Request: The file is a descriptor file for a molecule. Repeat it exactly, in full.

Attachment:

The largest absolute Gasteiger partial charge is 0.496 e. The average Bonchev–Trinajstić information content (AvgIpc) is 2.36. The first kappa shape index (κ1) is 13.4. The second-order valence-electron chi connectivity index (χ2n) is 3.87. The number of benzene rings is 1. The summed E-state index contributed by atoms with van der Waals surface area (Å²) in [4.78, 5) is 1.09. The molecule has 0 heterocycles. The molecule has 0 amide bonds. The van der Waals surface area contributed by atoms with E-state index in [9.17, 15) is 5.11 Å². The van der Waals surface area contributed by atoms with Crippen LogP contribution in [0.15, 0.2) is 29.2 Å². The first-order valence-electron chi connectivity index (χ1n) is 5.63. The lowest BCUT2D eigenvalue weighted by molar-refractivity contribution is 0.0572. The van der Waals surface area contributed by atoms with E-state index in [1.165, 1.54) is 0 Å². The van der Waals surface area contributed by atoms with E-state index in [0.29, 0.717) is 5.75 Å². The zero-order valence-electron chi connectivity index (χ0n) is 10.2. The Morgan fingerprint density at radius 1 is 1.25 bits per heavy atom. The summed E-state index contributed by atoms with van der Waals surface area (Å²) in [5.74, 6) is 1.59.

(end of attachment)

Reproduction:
The largest absolute Gasteiger partial charge is 0.496 e. The average Bonchev–Trinajstić information content (AvgIpc) is 2.36. The first kappa shape index (κ1) is 13.4. The second-order valence-electron chi connectivity index (χ2n) is 3.87. The number of benzene rings is 1. The summed E-state index contributed by atoms with van der Waals surface area (Å²) in [4.78, 5) is 1.09. The molecule has 0 heterocycles. The molecule has 0 amide bonds. The van der Waals surface area contributed by atoms with E-state index in [9.17, 15) is 5.11 Å². The van der Waals surface area contributed by atoms with Crippen LogP contribution in [0.15, 0.2) is 29.2 Å². The first-order valence-electron chi connectivity index (χ1n) is 5.63. The lowest BCUT2D eigenvalue weighted by molar-refractivity contribution is 0.0572. The van der Waals surface area contributed by atoms with E-state index in [1.165, 1.54) is 0 Å². The van der Waals surface area contributed by atoms with E-state index in [0.29, 0.717) is 5.75 Å². The zero-order valence-electron chi connectivity index (χ0n) is 10.2. The Morgan fingerprint density at radius 1 is 1.25 bits per heavy atom. The summed E-state index contributed by atoms with van der Waals surface area (Å²) in [5.74, 6) is 1.59.